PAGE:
Staying safe abroad is absolutely vital, so make sure you have all the right information

We all want to stay safe and healthy when travelling, but with so much information out there it can be difficult to know what’s true and what’s not. Being aware of the relevant risks and treatments is hugely important, so that’s why we’re here to do some myth-busting and confirm what’s true and what’s false in travel health.

True or false? “It’s usually better to drink bottled water”

True. In some parts of the world it is difficult to maintain a high level of water quality, putting you more at risk of serious conditions like typhoid fever. So if you’re travelling further afield, it’s usually best to stick to bottled water (just make sure the seal is intact). It may also be safer to use bottled water to brush your teeth in some areas of the world.

Here’s another little important tip: make sure bottles of water are opened in your presence when you dine in a restaurant abroad.

True or false? “Only dogs carry rabies”

False. Any mammal can carry rabies on their saliva, meaning you can become infected through being bitten or scratched by an animal that has licked its paw.

If you do get bitten or scratched, wash the wound with soap and water for several minutes. Then apply disinfectant and seek immediate medical treatment.

True or false? “Malaria tablets cause worse symptoms than malaria itself”

False. Malaria is a serious disease and in many cases can prove fatal. It takes just one bite to catch malaria, and it often leads to severe nausea and lethargy. While some people do experience side effects from malaria tablets, it is proven that this important medication saves lives around the world.

In the majority of cases, the side effects of malaria tablets are either mild or non-existent. If you are concerned about taking malaria tablets it is important to seek advice from your pharmacist or travel clinician, rather than avoiding treatment altogether.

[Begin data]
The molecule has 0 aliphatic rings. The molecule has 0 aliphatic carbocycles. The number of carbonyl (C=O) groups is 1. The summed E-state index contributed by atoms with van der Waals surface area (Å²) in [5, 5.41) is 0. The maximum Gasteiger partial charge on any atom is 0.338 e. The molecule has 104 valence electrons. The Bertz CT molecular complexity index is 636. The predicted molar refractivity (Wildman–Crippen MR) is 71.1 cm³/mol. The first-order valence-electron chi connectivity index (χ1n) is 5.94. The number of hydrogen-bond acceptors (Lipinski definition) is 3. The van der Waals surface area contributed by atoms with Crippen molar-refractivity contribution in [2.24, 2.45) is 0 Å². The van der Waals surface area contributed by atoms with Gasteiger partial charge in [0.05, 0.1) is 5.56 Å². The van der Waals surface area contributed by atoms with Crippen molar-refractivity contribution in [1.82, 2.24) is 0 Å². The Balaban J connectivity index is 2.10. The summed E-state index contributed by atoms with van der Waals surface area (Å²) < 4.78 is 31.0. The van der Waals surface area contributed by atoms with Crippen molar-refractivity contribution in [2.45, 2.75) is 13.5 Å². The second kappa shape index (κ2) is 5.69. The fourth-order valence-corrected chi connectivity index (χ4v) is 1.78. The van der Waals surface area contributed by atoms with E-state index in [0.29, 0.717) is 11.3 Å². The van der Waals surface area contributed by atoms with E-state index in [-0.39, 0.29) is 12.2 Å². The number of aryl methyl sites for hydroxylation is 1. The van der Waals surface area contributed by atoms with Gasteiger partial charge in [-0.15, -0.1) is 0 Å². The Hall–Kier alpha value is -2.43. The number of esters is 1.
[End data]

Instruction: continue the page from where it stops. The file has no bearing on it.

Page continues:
Contact the Express Travel Clinic team on 0208 9935889. 

True or false? “Sleep is the best cure for jet lag”

False. Jet lag isn’t caused by a simple lack of sleep, but rather through the disruption caused to an individual’s circadian rhythm (body clock) when crossing time zones.

The best cure for jet lag is to try and adjust yourself to your new time zone as quickly as possible. If you arrive at your destination at 7am, it’s best to get outside in the natural light, indulge in some gentle exercise and try to stay awake until night falls in your new location.

True or false? “You shouldn’t swim straight after eating”

False. Multiple studies carried out on athletes have found no evidence that swimming after eating a meal causes stomach cramps, nausea or increases your risk of drowning. You might find it more comfortable to wait a while, but you’re not putting yourself at risk by swimming straight away.

Studies have found, however, that drinking alcohol and then swimming does put you at higher risk of drowning.

True or false? “Urine cures jellyfish stings”

False. This is an old wives’ tale with absolutely no evidence behind it. Pouring bottled water or seawater over a sting is much more effective at easing the pain — and much more pleasant too!

According to jellyfish expert Dr Peter Richardson, “peeing on a jellyfish sting” is not advisable and may even cause the sting to burn more. However, some jellyfish stings are alkaline and can be treated effectively with vinegar.

True or false? “You’re more likely to catch a cold on a plane”

True. People are up to 100 times more likely to catch a cold on a plane than they are to catch one in their day to day lives, according to a study published in the Journal of Environmental Health Research.

This is because bacteria are often transported from one country to another via planes, and the overuse of antibiotics in some areas causes an increase in bacteria which are resistant to antibiotics. The close quarters and heavily-used door handles, plane seats and air circulatory systems also increase your chances of catching a cold.

Don’t take any chances when it comes to staying safe and healthy abroad. For all the information you need on risks, prevention and treatment, contact Express Travel Clinic today.